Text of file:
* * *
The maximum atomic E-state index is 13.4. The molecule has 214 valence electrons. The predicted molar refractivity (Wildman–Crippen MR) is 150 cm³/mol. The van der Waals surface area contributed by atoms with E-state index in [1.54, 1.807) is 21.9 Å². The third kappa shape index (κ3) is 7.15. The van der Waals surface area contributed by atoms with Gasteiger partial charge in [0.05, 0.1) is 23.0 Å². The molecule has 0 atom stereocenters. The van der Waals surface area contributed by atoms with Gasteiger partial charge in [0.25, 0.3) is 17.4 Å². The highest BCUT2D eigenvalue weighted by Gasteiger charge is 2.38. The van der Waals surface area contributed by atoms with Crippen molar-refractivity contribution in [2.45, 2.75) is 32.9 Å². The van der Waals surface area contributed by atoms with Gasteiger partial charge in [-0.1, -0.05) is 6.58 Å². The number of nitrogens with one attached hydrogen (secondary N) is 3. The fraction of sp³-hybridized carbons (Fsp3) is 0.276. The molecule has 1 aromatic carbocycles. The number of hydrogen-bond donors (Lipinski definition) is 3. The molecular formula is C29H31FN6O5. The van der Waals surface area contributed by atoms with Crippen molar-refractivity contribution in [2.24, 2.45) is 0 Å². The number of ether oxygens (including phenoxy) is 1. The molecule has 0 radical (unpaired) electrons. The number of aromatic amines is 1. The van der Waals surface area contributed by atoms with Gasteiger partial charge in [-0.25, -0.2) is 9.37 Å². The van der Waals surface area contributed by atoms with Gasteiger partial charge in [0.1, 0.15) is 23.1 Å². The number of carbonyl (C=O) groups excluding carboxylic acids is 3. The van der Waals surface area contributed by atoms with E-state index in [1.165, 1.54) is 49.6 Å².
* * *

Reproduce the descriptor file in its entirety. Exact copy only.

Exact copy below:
The maximum atomic E-state index is 13.4. The molecule has 214 valence electrons. The predicted molar refractivity (Wildman–Crippen MR) is 150 cm³/mol. The van der Waals surface area contributed by atoms with E-state index in [1.54, 1.807) is 21.9 Å². The third kappa shape index (κ3) is 7.15. The van der Waals surface area contributed by atoms with Gasteiger partial charge in [0.05, 0.1) is 23.0 Å². The molecule has 0 atom stereocenters. The van der Waals surface area contributed by atoms with Gasteiger partial charge in [0.25, 0.3) is 17.4 Å². The highest BCUT2D eigenvalue weighted by Gasteiger charge is 2.38. The van der Waals surface area contributed by atoms with Crippen molar-refractivity contribution in [2.45, 2.75) is 32.9 Å². The van der Waals surface area contributed by atoms with Gasteiger partial charge in [-0.1, -0.05) is 6.58 Å². The number of nitrogens with one attached hydrogen (secondary N) is 3. The fraction of sp³-hybridized carbons (Fsp3) is 0.276. The molecule has 1 aromatic carbocycles. The number of hydrogen-bond donors (Lipinski definition) is 3. The molecular formula is C29H31FN6O5. The van der Waals surface area contributed by atoms with Crippen molar-refractivity contribution in [2.24, 2.45) is 0 Å². The number of ether oxygens (including phenoxy) is 1. The molecule has 0 radical (unpaired) electrons. The number of aromatic amines is 1. The van der Waals surface area contributed by atoms with Gasteiger partial charge in [-0.25, -0.2) is 9.37 Å². The van der Waals surface area contributed by atoms with Gasteiger partial charge in [0.1, 0.15) is 23.1 Å². The number of carbonyl (C=O) groups excluding carboxylic acids is 3. The van der Waals surface area contributed by atoms with E-state index in [1.165, 1.54) is 49.6 Å².